FEW IF ANY LOCAL scholars have mastered Metro Math I, which is the study of this region's logarithmic bus and subway fares and their relationship, if any, to rider destinations and/or transfers. But next week, the course will get even tougher for certain commuters: in addition to factoring in some fat new increases in Metro's projected deficits, the same people who brought us the most complicated fare schedule in the country have come up with another brilliant challenge.Having uncovered an apparent outbreak of suburban fare-cheats (or are they people who still don't know what they're supposed to pay?), Metro has hired Inspector Clouseau to set a trap.
Anyone boarding a rush-hour bus that crosses jurisdictional boundaries or suburban fare zones will have to get a punched paper ticket from the driver. All passengers must keep their papers in order, for these tickets must be surrendered for review before people will be let out. Few will make it to freedom, anyway -- since back doors will be locked and, up front, new waves be attempting to board. This way, everything will be consolidated into one cozy area: fare-collecting, punching and distributtion of tickets, passport control and entrances and exits, if any, of all passengers. When drivers are able to free themselves from these activities, presumably they will try to operate the buses, too.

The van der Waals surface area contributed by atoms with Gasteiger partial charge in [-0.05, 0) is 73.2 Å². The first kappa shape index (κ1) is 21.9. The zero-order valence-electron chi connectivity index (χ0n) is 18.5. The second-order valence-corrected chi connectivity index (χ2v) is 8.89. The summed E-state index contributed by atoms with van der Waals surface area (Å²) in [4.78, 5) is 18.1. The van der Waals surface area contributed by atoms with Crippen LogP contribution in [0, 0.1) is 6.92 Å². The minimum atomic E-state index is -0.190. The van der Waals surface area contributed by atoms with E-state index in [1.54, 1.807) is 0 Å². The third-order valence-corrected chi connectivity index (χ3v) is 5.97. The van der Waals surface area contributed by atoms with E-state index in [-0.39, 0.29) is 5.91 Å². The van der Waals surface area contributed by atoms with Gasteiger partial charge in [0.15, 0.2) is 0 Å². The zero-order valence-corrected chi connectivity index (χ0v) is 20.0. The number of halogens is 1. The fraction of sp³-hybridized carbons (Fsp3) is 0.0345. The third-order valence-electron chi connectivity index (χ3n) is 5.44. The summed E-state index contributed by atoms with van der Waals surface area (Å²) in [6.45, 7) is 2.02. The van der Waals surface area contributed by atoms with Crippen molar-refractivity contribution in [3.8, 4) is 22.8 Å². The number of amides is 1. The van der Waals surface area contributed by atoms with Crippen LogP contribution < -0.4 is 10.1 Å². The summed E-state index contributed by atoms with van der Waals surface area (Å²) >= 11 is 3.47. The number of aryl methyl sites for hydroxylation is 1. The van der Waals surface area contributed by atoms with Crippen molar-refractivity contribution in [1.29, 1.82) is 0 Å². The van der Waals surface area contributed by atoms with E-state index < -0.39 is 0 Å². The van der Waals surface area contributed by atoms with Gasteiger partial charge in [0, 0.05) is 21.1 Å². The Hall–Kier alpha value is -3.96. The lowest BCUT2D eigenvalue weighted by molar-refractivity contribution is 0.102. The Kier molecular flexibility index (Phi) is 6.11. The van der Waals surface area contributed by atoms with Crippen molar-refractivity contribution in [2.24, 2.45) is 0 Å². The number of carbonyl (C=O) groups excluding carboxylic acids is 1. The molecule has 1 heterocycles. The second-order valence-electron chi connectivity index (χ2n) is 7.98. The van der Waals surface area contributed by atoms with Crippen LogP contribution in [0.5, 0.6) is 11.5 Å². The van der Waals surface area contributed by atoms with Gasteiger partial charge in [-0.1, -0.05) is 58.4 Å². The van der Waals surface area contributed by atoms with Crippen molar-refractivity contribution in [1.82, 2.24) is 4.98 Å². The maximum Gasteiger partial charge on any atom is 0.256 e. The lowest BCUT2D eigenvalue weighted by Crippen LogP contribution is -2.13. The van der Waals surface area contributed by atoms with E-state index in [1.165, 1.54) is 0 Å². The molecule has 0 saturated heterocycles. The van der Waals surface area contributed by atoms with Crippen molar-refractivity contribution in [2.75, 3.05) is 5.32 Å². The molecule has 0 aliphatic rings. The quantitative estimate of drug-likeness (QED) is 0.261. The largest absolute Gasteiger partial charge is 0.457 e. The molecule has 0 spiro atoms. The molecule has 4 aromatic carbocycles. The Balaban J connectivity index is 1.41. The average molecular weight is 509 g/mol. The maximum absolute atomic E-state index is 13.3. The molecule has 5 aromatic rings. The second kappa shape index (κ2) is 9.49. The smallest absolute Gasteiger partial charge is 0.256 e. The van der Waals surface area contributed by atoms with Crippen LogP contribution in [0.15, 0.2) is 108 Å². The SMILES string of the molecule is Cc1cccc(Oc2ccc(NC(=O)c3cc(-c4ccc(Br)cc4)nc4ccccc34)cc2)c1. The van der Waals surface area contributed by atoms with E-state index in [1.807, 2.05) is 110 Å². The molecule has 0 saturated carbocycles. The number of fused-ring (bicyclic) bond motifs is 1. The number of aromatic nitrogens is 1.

For those who wish to study a text, there is a college-level brochure available on the buses. It is complete with tables, illustrations and a list of those routes on which the traps will be set, how to transfer if you have to, and what to do if you mess up. What this brochure doesn't say is what any kindergartner can figure out in the first place -- that this ridiculous plan isn't going to work. It is a formula for calamity on wheels, another in a series of insane ways to repel would-be and have-been users of mass transit.